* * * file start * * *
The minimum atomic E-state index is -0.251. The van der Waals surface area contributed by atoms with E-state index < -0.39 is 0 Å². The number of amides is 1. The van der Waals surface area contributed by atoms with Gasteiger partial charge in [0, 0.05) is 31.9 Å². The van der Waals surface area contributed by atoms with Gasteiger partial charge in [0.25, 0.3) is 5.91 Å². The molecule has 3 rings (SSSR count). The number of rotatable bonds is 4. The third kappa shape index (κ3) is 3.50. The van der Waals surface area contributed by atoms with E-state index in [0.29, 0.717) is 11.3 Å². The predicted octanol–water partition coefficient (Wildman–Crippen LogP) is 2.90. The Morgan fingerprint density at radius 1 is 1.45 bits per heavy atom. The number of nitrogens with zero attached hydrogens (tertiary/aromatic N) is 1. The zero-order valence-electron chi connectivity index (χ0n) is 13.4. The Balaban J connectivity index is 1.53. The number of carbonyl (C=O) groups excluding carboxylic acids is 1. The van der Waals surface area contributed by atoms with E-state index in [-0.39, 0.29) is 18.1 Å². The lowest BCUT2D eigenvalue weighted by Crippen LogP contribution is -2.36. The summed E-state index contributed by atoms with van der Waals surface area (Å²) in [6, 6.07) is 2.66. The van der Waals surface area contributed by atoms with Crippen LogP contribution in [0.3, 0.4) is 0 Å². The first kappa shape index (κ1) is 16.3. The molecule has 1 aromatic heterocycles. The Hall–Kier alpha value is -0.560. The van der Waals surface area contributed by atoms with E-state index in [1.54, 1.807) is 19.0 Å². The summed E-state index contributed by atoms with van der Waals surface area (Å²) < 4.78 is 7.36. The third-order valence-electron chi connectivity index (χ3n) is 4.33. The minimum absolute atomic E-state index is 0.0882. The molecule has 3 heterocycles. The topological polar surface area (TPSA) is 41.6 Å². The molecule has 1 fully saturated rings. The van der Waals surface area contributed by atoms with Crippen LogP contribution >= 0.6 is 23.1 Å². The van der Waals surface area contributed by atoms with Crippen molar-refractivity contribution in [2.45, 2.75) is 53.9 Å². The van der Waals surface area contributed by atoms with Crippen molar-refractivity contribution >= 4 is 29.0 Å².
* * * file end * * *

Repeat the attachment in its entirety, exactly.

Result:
The minimum atomic E-state index is -0.251. The van der Waals surface area contributed by atoms with E-state index < -0.39 is 0 Å². The number of amides is 1. The van der Waals surface area contributed by atoms with Gasteiger partial charge in [0, 0.05) is 31.9 Å². The van der Waals surface area contributed by atoms with Gasteiger partial charge in [0.25, 0.3) is 5.91 Å². The molecule has 3 rings (SSSR count). The number of rotatable bonds is 4. The third kappa shape index (κ3) is 3.50. The van der Waals surface area contributed by atoms with E-state index in [0.29, 0.717) is 11.3 Å². The predicted octanol–water partition coefficient (Wildman–Crippen LogP) is 2.90. The Morgan fingerprint density at radius 1 is 1.45 bits per heavy atom. The number of nitrogens with zero attached hydrogens (tertiary/aromatic N) is 1. The zero-order valence-electron chi connectivity index (χ0n) is 13.4. The Balaban J connectivity index is 1.53. The number of carbonyl (C=O) groups excluding carboxylic acids is 1. The van der Waals surface area contributed by atoms with E-state index in [-0.39, 0.29) is 18.1 Å². The lowest BCUT2D eigenvalue weighted by Crippen LogP contribution is -2.36. The summed E-state index contributed by atoms with van der Waals surface area (Å²) in [6, 6.07) is 2.66. The van der Waals surface area contributed by atoms with Crippen LogP contribution in [0.3, 0.4) is 0 Å². The first kappa shape index (κ1) is 16.3. The molecule has 1 aromatic heterocycles. The Hall–Kier alpha value is -0.560. The van der Waals surface area contributed by atoms with E-state index in [1.54, 1.807) is 19.0 Å². The summed E-state index contributed by atoms with van der Waals surface area (Å²) < 4.78 is 7.36. The third-order valence-electron chi connectivity index (χ3n) is 4.33. The minimum absolute atomic E-state index is 0.0882. The molecule has 3 heterocycles. The topological polar surface area (TPSA) is 41.6 Å². The molecule has 1 fully saturated rings. The van der Waals surface area contributed by atoms with Crippen LogP contribution >= 0.6 is 23.1 Å². The van der Waals surface area contributed by atoms with Crippen molar-refractivity contribution in [2.45, 2.75) is 53.9 Å². The van der Waals surface area contributed by atoms with Crippen molar-refractivity contribution >= 4 is 29.0 Å².